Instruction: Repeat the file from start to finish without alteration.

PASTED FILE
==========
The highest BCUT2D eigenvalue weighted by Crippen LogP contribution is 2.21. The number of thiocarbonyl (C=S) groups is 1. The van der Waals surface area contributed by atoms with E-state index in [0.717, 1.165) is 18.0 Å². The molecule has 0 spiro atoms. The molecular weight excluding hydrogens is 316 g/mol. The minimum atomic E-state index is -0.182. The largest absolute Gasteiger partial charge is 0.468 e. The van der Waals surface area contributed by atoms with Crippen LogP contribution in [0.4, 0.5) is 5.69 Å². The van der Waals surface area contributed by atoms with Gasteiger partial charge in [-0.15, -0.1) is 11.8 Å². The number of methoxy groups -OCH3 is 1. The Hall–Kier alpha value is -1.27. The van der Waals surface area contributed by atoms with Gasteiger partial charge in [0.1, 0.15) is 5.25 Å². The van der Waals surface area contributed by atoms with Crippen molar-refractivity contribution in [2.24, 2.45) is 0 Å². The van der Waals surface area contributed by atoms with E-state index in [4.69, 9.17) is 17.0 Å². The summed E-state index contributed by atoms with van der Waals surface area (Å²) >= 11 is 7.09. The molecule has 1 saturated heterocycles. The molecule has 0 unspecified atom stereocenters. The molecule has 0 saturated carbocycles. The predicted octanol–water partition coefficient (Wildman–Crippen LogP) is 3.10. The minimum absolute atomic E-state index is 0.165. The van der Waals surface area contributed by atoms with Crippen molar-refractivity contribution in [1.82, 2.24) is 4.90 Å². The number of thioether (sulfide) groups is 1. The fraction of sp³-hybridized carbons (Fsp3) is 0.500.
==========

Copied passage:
The highest BCUT2D eigenvalue weighted by Crippen LogP contribution is 2.21. The number of thiocarbonyl (C=S) groups is 1. The van der Waals surface area contributed by atoms with E-state index in [0.717, 1.165) is 18.0 Å². The molecule has 0 spiro atoms. The molecular weight excluding hydrogens is 316 g/mol. The minimum atomic E-state index is -0.182. The largest absolute Gasteiger partial charge is 0.468 e. The van der Waals surface area contributed by atoms with Crippen LogP contribution in [0.4, 0.5) is 5.69 Å². The van der Waals surface area contributed by atoms with Gasteiger partial charge in [-0.15, -0.1) is 11.8 Å². The number of methoxy groups -OCH3 is 1. The Hall–Kier alpha value is -1.27. The van der Waals surface area contributed by atoms with Gasteiger partial charge in [0.1, 0.15) is 5.25 Å². The van der Waals surface area contributed by atoms with Crippen molar-refractivity contribution in [2.24, 2.45) is 0 Å². The van der Waals surface area contributed by atoms with E-state index in [4.69, 9.17) is 17.0 Å². The summed E-state index contributed by atoms with van der Waals surface area (Å²) >= 11 is 7.09. The molecule has 1 saturated heterocycles. The molecule has 0 unspecified atom stereocenters. The molecule has 0 saturated carbocycles. The predicted octanol–water partition coefficient (Wildman–Crippen LogP) is 3.10. The minimum absolute atomic E-state index is 0.165. The van der Waals surface area contributed by atoms with Crippen molar-refractivity contribution in [1.82, 2.24) is 4.90 Å². The number of thioether (sulfide) groups is 1. The fraction of sp³-hybridized carbons (Fsp3) is 0.500.